A standard, general-use freeway lane is 12 feet wide, and in Orange County they cost about $8 million per mile to build. Expensive as the standard lanes are, The Times (Dec. 22) points out that Caltrans has installed 14-foot-wide lanes on the San Diego Freeway.
Just crossing these lanes that separate the 7-month-old car-pool lanes from the still-congested general-use lanes can get you a $246 fine.
The California Department of Transportation suggests that the "revolutionary" 14-foot-wide buffer lanes may be the reason commuters are using the San Diego Freeway car-pool lanes in greater numbers than commuters are using the 6-year-old Costa Mesa Freeway car-pool lanes. Caltrans conveniently ignores the fact that more commuters were car-pooling on the San Diego freeway before the car-pool lanes were opened. The question never answered is: How many new car pools were formed because of the car-pool-lane incentive?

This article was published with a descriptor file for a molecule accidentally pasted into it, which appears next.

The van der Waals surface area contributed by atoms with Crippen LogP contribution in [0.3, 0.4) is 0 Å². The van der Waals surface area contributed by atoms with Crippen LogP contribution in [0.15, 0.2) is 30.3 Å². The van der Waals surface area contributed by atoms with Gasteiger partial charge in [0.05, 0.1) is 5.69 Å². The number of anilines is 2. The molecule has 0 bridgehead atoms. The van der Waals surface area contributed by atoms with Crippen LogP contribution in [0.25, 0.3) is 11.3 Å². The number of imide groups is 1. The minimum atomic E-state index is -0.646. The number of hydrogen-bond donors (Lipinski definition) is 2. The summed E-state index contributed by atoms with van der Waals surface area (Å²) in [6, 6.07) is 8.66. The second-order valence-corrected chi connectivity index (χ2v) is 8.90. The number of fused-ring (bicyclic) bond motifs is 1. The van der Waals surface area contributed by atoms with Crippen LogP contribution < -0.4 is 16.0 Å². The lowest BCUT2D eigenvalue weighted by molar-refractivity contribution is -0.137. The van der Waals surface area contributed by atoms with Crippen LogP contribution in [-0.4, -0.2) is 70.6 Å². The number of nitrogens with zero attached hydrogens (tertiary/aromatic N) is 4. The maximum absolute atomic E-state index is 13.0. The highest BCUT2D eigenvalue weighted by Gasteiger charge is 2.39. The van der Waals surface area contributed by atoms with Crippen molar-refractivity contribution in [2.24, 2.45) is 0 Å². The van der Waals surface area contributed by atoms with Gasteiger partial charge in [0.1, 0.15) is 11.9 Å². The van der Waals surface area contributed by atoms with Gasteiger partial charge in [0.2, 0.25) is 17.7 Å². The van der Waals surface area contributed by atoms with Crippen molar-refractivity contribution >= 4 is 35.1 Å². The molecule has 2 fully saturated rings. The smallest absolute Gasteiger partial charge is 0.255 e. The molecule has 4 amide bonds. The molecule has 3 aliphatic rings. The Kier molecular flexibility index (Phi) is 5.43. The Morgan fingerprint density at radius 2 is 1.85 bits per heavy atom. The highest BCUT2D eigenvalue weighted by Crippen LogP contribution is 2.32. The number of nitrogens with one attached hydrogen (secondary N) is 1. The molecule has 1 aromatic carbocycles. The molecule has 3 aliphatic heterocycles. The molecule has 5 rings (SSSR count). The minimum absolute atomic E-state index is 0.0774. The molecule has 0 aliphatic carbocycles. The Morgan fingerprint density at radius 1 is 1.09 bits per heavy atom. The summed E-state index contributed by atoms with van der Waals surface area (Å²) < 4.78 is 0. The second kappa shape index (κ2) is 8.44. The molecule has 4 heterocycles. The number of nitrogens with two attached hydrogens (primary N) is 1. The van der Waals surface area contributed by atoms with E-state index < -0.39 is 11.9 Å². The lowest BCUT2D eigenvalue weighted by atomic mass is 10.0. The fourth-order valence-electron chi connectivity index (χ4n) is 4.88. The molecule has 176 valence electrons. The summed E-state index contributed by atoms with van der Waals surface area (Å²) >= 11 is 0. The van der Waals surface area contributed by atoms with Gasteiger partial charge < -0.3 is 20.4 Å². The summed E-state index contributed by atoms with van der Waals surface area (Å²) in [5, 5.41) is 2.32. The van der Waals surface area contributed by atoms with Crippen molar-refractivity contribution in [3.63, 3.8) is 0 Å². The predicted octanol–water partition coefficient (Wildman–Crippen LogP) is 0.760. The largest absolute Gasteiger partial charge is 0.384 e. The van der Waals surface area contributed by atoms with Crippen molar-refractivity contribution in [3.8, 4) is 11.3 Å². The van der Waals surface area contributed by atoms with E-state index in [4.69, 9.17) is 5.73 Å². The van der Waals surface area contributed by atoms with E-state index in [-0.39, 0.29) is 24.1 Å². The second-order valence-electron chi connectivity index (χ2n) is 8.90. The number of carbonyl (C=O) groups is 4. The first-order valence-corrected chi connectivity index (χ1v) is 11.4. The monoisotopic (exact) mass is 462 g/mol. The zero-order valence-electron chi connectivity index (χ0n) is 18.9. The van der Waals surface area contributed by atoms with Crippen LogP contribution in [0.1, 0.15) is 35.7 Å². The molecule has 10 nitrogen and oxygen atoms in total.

Joe El-Harake, Caltrans commuter lanes coordinator, says the wider--$8 million per mile--buffers are the wave of the future but, "unlike more expensive concrete barriers, they can't prevent accidents." True enough. However, Mr. El-Harake forgets that the wave of the future will end with the widening of the Santa Ana Freeway.